Kennethy Ireland at a hearing last summer of request for damages. CT-N
Kennethy Ireland at a hearing last summer of request for damages.
Kenneth Ireland at a hearing last summer on his request for damages. CT-N

A man who spent two decades in prison for a crime he did not commit is among Gov. Dannel P. Malloy’s choices for the Board of Pardons and Paroles, one of four judicial and five board nominations announced Wednesday.

Kenneth Ireland of New Britain, who was exonerated in 2009 in the rape and murder of Barbara Pelkey, was named to a full-time post on the Board of Pardons and Paroles, a panel composed of full- and part-time members. After DNA evidence cleared Ireland, another man was arrested and convicted of the crime.

“Ken Ireland is a man of extraordinary character, who endured the unimaginable pain of nearly twenty years of wrongful incarceration and yet is not only without bitterness, but is incredibly thoughtful, insightful, and committed to public safety and public service,” Malloy said. “By long experience, Ken Ireland is intimately familiar with the criminal justice system and knows better than most that there are individuals who deserve to be in prison, and there are individuals whom society should give another chance, and I believe that he will take very, very seriously the responsibility of making those judgments.”

With the legislature out of session, the nominees to the Superior Court and Board of Pardons and Paroles will take office on an interim basis, pending confirmation by the General Assembly next year.

Three of the four judicial nominees are Latino, part of a continuing effort by the administration to make the judiciary better reflect the state population. But the timing so close to the election prompted Republican Tom Foley to say that Malloy was playing politics, trying to appeal to an element of the Democratic base.

“Why is he getting around to these now?” Foley asked.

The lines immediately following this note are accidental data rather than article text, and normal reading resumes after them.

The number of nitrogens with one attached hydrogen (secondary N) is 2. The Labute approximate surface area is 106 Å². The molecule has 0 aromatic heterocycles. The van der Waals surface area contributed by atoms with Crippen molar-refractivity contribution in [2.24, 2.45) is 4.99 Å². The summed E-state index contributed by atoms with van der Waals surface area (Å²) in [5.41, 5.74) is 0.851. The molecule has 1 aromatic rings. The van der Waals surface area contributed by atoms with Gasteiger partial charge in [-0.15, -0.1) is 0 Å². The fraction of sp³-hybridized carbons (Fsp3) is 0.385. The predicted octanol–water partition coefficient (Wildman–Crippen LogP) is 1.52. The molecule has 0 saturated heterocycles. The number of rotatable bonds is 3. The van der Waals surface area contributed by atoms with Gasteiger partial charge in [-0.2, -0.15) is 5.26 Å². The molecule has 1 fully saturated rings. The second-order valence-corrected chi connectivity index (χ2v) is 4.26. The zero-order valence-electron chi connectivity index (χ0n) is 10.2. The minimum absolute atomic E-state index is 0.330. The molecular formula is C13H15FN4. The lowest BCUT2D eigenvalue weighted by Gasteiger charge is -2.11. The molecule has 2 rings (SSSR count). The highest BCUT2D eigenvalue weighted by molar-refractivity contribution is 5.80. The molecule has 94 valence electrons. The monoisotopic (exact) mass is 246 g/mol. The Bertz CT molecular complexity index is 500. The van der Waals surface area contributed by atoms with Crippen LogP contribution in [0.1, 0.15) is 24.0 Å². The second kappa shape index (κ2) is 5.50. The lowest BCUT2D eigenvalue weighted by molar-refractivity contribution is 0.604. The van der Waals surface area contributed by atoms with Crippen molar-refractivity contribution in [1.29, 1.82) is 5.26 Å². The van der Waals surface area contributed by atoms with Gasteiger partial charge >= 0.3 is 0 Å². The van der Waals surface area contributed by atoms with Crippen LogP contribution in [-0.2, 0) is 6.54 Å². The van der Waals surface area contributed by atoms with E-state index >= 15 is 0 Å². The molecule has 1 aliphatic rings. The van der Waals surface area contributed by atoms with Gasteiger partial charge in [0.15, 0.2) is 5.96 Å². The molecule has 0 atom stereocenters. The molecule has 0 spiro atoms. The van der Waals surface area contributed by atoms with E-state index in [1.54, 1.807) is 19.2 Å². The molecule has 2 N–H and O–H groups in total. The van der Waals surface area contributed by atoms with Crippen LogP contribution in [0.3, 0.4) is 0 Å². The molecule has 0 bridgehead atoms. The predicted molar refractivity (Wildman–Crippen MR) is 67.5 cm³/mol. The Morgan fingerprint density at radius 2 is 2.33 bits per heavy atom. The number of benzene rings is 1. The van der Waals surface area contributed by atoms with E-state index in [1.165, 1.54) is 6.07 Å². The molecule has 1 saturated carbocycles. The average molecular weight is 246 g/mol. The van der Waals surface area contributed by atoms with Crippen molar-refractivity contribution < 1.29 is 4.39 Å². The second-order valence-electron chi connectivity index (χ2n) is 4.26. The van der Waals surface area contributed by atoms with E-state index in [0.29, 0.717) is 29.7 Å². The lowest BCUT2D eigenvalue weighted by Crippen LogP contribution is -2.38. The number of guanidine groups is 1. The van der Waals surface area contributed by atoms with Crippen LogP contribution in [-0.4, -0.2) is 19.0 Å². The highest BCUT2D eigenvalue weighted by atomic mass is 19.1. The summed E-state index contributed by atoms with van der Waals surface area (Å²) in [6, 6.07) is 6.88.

Andrew Doba, a spokesman for the governor’s office, said the the nominees are needed. In the case of the judicial nominees, they are filling four of 13 vacancies on the Superior Court, where more openings are expected from retirements.

“We had a number of vacancies open up, and we believe these individuals are all proven selections for these positions,” Doba said.

The judicial nominees are:

Kevin Doyle, 46, of North Haven is a senior assistant state’s attorney for in New Haven, responsible for serious felony cases. He received a B.A. from Providence College and a J.D. from American University’s Washington College of Law.

Alex V. Hernandez, 53, of Bridgeport is a lawyer at Pullman & Comley, where he leads its white-collar criminal defense and corporation investigations section. He is a former supervisory prosecutor in the U.S. attorney’s office. He received an A.B. from Harvard University and a J.D. from Stanford Law School.

Sheila M. Prats, 54, who was born in Puerto Rico and now lives in  Simsbury, is a self-employed attorney who was the deputy assistant public defender for the State of Connecticut and also served as a judge. Prats was a Superior Court judge from November 2000 to August 2003 before resigning for family reasons. She received a B.A. from the University of Connecticut and a J.D. from the University of Connecticut School of Law.

Omar A. Williams, 37, of West Hartford is an assistant public defender. He received a B.A. from the University of Connecticut and a J.D. from the University of Connecticut School of Law.

In addition to Ireland, Malloy also made these appointment the Board of Pardons and Parole: Joy Chance of Bloomfield, Rufaro Berry of Hamden, Patricia Thomas Camp of Bloomfield, and Terry M. Borjeson of Newington.

Mark is the Capitol Bureau Chief and a co-founder of CT Mirror. He is a frequent contributor to WNPR, a former state politics writer for The Hartford Courant and Journal Inquirer, and contributor for The New York Times.

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